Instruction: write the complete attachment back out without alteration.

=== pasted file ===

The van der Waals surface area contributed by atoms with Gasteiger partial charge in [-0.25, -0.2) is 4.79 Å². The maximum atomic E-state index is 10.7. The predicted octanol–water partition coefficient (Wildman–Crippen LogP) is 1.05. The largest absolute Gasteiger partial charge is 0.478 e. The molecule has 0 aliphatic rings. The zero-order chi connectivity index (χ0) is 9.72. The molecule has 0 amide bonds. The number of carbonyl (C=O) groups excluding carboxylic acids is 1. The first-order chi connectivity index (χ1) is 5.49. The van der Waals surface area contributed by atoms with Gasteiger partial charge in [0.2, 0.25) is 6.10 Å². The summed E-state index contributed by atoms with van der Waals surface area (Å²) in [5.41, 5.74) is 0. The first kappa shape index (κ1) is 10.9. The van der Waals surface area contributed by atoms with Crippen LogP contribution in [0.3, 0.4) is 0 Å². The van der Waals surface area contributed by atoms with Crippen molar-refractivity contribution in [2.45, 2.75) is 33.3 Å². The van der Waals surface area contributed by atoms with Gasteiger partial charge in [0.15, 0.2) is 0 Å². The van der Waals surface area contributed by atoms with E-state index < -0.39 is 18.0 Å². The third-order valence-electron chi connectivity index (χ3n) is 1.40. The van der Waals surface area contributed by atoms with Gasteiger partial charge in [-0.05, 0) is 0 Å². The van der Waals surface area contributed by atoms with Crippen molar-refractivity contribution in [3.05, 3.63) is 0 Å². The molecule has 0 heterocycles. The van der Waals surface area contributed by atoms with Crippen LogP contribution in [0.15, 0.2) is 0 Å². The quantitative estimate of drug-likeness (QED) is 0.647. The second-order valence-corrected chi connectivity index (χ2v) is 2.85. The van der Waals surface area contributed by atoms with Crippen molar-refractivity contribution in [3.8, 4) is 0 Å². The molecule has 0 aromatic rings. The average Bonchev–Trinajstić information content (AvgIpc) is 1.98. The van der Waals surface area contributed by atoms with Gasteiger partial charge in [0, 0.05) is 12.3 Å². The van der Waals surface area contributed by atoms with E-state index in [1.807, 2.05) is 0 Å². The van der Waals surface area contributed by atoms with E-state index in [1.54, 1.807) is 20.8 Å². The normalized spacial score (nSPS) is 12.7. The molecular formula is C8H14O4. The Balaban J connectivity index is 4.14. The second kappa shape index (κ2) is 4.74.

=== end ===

The van der Waals surface area contributed by atoms with Gasteiger partial charge in [-0.25, -0.2) is 4.79 Å². The maximum atomic E-state index is 10.7. The predicted octanol–water partition coefficient (Wildman–Crippen LogP) is 1.05. The largest absolute Gasteiger partial charge is 0.478 e. The molecule has 0 aliphatic rings. The zero-order chi connectivity index (χ0) is 9.72. The molecule has 0 amide bonds. The number of carbonyl (C=O) groups excluding carboxylic acids is 1. The first-order chi connectivity index (χ1) is 5.49. The van der Waals surface area contributed by atoms with Gasteiger partial charge in [0.2, 0.25) is 6.10 Å². The summed E-state index contributed by atoms with van der Waals surface area (Å²) in [5.41, 5.74) is 0. The first kappa shape index (κ1) is 10.9. The van der Waals surface area contributed by atoms with Crippen LogP contribution in [0.3, 0.4) is 0 Å². The van der Waals surface area contributed by atoms with Crippen molar-refractivity contribution in [2.45, 2.75) is 33.3 Å². The van der Waals surface area contributed by atoms with Gasteiger partial charge in [0.15, 0.2) is 0 Å². The van der Waals surface area contributed by atoms with E-state index < -0.39 is 18.0 Å². The third-order valence-electron chi connectivity index (χ3n) is 1.40. The van der Waals surface area contributed by atoms with Gasteiger partial charge in [-0.05, 0) is 0 Å². The van der Waals surface area contributed by atoms with Crippen molar-refractivity contribution in [3.05, 3.63) is 0 Å². The molecule has 0 heterocycles. The van der Waals surface area contributed by atoms with Crippen LogP contribution in [0.15, 0.2) is 0 Å². The quantitative estimate of drug-likeness (QED) is 0.647. The second-order valence-corrected chi connectivity index (χ2v) is 2.85. The van der Waals surface area contributed by atoms with Crippen molar-refractivity contribution in [3.8, 4) is 0 Å². The molecule has 0 aromatic rings. The average Bonchev–Trinajstić information content (AvgIpc) is 1.98. The van der Waals surface area contributed by atoms with Gasteiger partial charge in [0, 0.05) is 12.3 Å². The van der Waals surface area contributed by atoms with E-state index in [1.807, 2.05) is 0 Å². The van der Waals surface area contributed by atoms with E-state index in [1.54, 1.807) is 20.8 Å². The normalized spacial score (nSPS) is 12.7. The molecular formula is C8H14O4. The Balaban J connectivity index is 4.14. The second kappa shape index (κ2) is 4.74.